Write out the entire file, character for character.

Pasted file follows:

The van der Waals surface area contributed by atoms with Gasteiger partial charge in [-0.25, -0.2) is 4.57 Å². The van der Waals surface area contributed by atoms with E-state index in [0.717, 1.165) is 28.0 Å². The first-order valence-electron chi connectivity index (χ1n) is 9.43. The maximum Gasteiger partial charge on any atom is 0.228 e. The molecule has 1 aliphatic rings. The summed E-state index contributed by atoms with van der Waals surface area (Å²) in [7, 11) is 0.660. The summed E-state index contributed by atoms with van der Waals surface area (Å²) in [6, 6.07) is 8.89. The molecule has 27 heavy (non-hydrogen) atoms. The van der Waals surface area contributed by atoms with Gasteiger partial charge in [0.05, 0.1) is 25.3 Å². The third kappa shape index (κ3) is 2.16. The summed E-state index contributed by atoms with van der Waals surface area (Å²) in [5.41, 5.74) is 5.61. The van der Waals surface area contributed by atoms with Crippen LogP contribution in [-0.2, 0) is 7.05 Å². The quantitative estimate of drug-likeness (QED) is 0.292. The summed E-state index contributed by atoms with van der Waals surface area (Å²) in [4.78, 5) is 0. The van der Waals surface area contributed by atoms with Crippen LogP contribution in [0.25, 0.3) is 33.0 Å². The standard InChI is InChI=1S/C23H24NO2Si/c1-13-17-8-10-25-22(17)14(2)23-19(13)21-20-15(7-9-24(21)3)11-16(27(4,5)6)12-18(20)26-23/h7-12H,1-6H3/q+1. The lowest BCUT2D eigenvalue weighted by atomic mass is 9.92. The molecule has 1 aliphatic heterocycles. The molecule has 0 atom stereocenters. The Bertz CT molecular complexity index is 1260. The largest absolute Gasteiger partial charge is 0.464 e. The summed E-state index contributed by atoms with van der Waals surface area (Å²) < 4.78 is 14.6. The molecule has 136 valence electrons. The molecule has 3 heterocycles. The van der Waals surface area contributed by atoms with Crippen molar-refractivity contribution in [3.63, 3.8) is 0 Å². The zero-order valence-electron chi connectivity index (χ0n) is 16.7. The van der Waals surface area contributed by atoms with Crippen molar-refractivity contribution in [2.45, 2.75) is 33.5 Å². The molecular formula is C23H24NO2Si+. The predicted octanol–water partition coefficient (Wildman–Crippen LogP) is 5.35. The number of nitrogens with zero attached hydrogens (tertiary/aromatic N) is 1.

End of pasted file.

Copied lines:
The van der Waals surface area contributed by atoms with Gasteiger partial charge in [-0.25, -0.2) is 4.57 Å². The van der Waals surface area contributed by atoms with E-state index in [0.717, 1.165) is 28.0 Å². The first-order valence-electron chi connectivity index (χ1n) is 9.43. The maximum Gasteiger partial charge on any atom is 0.228 e. The molecule has 1 aliphatic rings. The summed E-state index contributed by atoms with van der Waals surface area (Å²) in [7, 11) is 0.660. The summed E-state index contributed by atoms with van der Waals surface area (Å²) in [6, 6.07) is 8.89. The molecule has 27 heavy (non-hydrogen) atoms. The van der Waals surface area contributed by atoms with Gasteiger partial charge in [0.05, 0.1) is 25.3 Å². The third kappa shape index (κ3) is 2.16. The summed E-state index contributed by atoms with van der Waals surface area (Å²) in [5.41, 5.74) is 5.61. The van der Waals surface area contributed by atoms with Crippen LogP contribution in [-0.2, 0) is 7.05 Å². The quantitative estimate of drug-likeness (QED) is 0.292. The summed E-state index contributed by atoms with van der Waals surface area (Å²) in [4.78, 5) is 0. The van der Waals surface area contributed by atoms with Crippen LogP contribution in [0.25, 0.3) is 33.0 Å². The standard InChI is InChI=1S/C23H24NO2Si/c1-13-17-8-10-25-22(17)14(2)23-19(13)21-20-15(7-9-24(21)3)11-16(27(4,5)6)12-18(20)26-23/h7-12H,1-6H3/q+1. The lowest BCUT2D eigenvalue weighted by atomic mass is 9.92. The molecule has 1 aliphatic heterocycles. The molecule has 0 atom stereocenters. The Bertz CT molecular complexity index is 1260. The largest absolute Gasteiger partial charge is 0.464 e. The summed E-state index contributed by atoms with van der Waals surface area (Å²) < 4.78 is 14.6. The molecule has 136 valence electrons. The molecule has 3 heterocycles. The van der Waals surface area contributed by atoms with Crippen molar-refractivity contribution in [3.63, 3.8) is 0 Å². The zero-order valence-electron chi connectivity index (χ0n) is 16.7. The van der Waals surface area contributed by atoms with Crippen molar-refractivity contribution in [2.45, 2.75) is 33.5 Å². The molecular formula is C23H24NO2Si+. The predicted octanol–water partition coefficient (Wildman–Crippen LogP) is 5.35. The number of nitrogens with zero attached hydrogens (tertiary/aromatic N) is 1.